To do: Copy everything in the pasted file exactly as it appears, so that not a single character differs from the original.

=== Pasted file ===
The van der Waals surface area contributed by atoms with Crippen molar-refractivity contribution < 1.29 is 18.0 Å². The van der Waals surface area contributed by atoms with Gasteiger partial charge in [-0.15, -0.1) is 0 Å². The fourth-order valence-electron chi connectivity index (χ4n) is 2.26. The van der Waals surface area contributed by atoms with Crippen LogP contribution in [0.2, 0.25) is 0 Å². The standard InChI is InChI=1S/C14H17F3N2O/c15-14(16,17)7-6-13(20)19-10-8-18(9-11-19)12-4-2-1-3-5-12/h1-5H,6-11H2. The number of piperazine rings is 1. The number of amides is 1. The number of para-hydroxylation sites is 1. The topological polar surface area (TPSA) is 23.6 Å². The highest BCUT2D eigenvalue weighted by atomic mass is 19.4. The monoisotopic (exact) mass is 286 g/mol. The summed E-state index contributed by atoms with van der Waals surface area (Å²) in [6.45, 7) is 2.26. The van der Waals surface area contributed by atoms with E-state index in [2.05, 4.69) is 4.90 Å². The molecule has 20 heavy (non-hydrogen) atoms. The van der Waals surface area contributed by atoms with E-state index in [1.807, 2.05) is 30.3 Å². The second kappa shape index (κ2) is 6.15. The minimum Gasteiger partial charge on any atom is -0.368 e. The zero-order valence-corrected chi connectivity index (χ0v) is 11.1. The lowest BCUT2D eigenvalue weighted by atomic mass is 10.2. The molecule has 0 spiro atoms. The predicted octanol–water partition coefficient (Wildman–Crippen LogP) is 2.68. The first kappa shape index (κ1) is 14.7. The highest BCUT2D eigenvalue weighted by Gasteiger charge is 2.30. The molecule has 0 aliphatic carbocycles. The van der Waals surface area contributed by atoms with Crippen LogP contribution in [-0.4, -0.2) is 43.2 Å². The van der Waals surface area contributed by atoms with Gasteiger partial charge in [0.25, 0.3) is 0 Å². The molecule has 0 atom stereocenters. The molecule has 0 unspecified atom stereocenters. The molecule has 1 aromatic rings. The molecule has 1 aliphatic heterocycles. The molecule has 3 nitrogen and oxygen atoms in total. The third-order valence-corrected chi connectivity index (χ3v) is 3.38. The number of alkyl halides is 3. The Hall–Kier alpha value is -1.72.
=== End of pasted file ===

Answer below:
The van der Waals surface area contributed by atoms with Crippen molar-refractivity contribution < 1.29 is 18.0 Å². The van der Waals surface area contributed by atoms with Gasteiger partial charge in [-0.15, -0.1) is 0 Å². The fourth-order valence-electron chi connectivity index (χ4n) is 2.26. The van der Waals surface area contributed by atoms with Crippen LogP contribution in [0.2, 0.25) is 0 Å². The standard InChI is InChI=1S/C14H17F3N2O/c15-14(16,17)7-6-13(20)19-10-8-18(9-11-19)12-4-2-1-3-5-12/h1-5H,6-11H2. The number of piperazine rings is 1. The number of amides is 1. The number of para-hydroxylation sites is 1. The topological polar surface area (TPSA) is 23.6 Å². The highest BCUT2D eigenvalue weighted by atomic mass is 19.4. The monoisotopic (exact) mass is 286 g/mol. The summed E-state index contributed by atoms with van der Waals surface area (Å²) in [6.45, 7) is 2.26. The van der Waals surface area contributed by atoms with E-state index in [2.05, 4.69) is 4.90 Å². The molecule has 20 heavy (non-hydrogen) atoms. The van der Waals surface area contributed by atoms with E-state index in [1.807, 2.05) is 30.3 Å². The second kappa shape index (κ2) is 6.15. The minimum Gasteiger partial charge on any atom is -0.368 e. The zero-order valence-corrected chi connectivity index (χ0v) is 11.1. The lowest BCUT2D eigenvalue weighted by atomic mass is 10.2. The molecule has 0 spiro atoms. The predicted octanol–water partition coefficient (Wildman–Crippen LogP) is 2.68. The first kappa shape index (κ1) is 14.7. The highest BCUT2D eigenvalue weighted by Gasteiger charge is 2.30. The molecule has 0 aliphatic carbocycles. The van der Waals surface area contributed by atoms with Crippen LogP contribution in [-0.4, -0.2) is 43.2 Å². The van der Waals surface area contributed by atoms with Gasteiger partial charge in [0.25, 0.3) is 0 Å². The molecule has 0 atom stereocenters. The molecule has 0 unspecified atom stereocenters. The molecule has 1 aromatic rings. The molecule has 1 aliphatic heterocycles. The molecule has 3 nitrogen and oxygen atoms in total. The third-order valence-corrected chi connectivity index (χ3v) is 3.38. The number of alkyl halides is 3. The Hall–Kier alpha value is -1.72.